Silver, usually as the nitrate, is an invaluable material in histological technique. Many structures could hardly be demonstrated without it. From alkaline, ammoniacal solution it is used to impregnate nerve cell bodies, neurones, glia cells and their processes using frozen or paraffin sections. However, likely it's commonest use in human histology is the impregnation of reticulin fibres, for which no really satisfactory dye staining method exists.
Since mildly alkaline silver methenamine solutions can be reduced by aldehydes to give results similar to those obtained with Schiff's reagent but in black, it becomes the method of choice for the demonstration of fungi and basement membranes, where fine, thin lines must be made clearly visible. It is used for staining Treponema pallidum, the causative organism of syphilis, in both blocks and paraffin processed sections, and also for some other bacteria.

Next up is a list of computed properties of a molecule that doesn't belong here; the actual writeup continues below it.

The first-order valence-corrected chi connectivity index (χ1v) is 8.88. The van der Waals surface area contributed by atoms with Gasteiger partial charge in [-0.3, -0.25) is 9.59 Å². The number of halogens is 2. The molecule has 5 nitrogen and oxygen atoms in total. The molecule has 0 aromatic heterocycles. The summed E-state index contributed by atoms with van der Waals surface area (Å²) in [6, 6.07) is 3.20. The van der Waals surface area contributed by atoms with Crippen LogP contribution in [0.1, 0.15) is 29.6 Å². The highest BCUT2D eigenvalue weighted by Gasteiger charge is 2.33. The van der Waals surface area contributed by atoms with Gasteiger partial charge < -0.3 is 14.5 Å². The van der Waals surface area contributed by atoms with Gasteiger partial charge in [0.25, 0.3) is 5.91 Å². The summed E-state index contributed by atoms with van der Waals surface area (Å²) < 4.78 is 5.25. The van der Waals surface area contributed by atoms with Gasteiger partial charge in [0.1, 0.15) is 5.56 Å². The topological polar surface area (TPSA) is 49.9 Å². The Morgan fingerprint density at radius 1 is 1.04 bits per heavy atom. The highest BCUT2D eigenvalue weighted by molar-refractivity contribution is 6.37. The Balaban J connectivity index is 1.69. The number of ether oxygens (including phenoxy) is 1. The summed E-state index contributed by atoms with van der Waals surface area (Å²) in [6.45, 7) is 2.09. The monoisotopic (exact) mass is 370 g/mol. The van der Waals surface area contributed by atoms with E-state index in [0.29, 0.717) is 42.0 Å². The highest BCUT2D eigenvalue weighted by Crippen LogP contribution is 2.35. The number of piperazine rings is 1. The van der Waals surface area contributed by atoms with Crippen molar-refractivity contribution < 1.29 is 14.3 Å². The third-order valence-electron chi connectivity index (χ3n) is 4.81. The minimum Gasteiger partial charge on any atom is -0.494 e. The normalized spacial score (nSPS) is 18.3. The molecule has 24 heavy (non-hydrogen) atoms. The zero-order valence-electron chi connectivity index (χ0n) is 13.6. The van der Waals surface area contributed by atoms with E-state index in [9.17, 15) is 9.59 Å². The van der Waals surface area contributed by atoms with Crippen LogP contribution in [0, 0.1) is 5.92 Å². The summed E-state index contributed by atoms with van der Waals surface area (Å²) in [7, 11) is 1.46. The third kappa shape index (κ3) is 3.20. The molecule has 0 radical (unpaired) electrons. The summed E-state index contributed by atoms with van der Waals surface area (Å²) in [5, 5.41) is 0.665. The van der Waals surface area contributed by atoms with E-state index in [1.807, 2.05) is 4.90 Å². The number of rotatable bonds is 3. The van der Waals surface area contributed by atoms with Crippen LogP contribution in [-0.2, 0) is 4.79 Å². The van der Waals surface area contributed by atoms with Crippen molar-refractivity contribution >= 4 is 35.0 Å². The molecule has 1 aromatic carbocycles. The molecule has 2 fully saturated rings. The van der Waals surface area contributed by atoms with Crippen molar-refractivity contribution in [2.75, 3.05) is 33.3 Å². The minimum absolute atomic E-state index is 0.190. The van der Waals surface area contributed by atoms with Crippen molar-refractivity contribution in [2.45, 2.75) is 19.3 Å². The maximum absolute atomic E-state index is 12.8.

Silver has been commonly used for marking the margins of specimens, the formalin reducing it to a black deposuit, easily seen microscopically. It has become common to use tattoo inks for this purpose, since they are available in different colours which can identify different margins microscopically.